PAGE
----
• You can measure their distance with 11 undulations (0:45 sec rate) with both the Eel-Fin and without (they should be similar or able to go further without the Eel-fin as the Eel-fin does not significantly change their speed or distance per undulation.)
Step 9:
  • Once all the ‘pieces’ are in place it Is time to retrain the swimmer’s propulsion (forward) phase. At this point many swimmers will have a balanced bilateral undulation, meaning they may have EQUAL power in their propulsion phase and recovery phase. However the propulsion phase should be 70% of the power and the recovery phase should be 30%.
  • So far in our process you have developed the beginnings of the ‘power’ for the ‘recovery phase’ and the balanced undulation needed. It will take time to constantly create the muscles and muscle memory to maximize the 30% power needed for a quality recovery phase.
  • The final goal is to gain propulsion power AND recovery power. This can be achieved with regular races of equally balanced swimmers AND by using drag resistance such as a parachute.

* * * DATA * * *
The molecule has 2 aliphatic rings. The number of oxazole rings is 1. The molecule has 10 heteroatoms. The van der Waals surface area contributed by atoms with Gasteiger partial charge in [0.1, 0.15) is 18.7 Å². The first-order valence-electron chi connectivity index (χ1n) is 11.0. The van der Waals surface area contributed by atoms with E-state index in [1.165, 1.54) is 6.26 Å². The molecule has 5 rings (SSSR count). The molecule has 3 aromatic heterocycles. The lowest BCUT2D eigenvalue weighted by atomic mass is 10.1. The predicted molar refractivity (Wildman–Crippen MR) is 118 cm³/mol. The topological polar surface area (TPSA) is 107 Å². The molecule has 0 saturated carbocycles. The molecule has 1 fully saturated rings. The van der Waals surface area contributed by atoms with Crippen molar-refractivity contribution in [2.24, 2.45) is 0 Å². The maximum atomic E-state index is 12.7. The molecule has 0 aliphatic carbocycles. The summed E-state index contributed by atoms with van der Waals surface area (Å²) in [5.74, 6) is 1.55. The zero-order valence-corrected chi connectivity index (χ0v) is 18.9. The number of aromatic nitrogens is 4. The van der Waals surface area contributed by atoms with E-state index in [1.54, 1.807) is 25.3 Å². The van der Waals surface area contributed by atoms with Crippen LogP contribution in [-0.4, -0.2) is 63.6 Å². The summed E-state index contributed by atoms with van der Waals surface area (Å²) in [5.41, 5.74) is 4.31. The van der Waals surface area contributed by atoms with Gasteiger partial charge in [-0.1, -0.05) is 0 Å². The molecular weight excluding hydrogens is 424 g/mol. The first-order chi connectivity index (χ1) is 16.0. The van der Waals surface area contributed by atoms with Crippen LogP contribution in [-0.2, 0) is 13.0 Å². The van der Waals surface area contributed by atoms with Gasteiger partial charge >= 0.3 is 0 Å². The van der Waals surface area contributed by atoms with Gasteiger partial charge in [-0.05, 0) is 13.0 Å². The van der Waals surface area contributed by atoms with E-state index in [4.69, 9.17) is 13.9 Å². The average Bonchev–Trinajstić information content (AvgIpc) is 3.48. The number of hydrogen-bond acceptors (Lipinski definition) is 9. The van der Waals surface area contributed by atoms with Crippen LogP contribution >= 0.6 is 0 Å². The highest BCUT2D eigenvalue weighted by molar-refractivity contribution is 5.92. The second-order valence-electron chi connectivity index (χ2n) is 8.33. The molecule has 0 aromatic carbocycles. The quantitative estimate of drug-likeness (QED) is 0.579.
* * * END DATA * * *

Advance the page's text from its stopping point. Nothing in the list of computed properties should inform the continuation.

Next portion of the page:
• In order for the swimmer to develop forward distance and power, parachutes will need to be oversized compared to a parachute that may be appropriate for the same swimmer with a pull set.
  • As with any underwater distance training, it is best to use Tempo Trainers at 0:45 to control maintain an adequate tempo while developing distance and power from each undulation.
  • Another method for using parachutes is to have an extra -long tether strap from the hips to the parachute. Place the parachute out in front of the swimmer as they push off the wall so that their first 2-4 undulations are done without any resistance and then the swimmer can focus on maximizing their next 4-6 undulations as the parachute activates.
  • This method can help the swimmer develop a strong propulsion phase with a balanced recovery phase.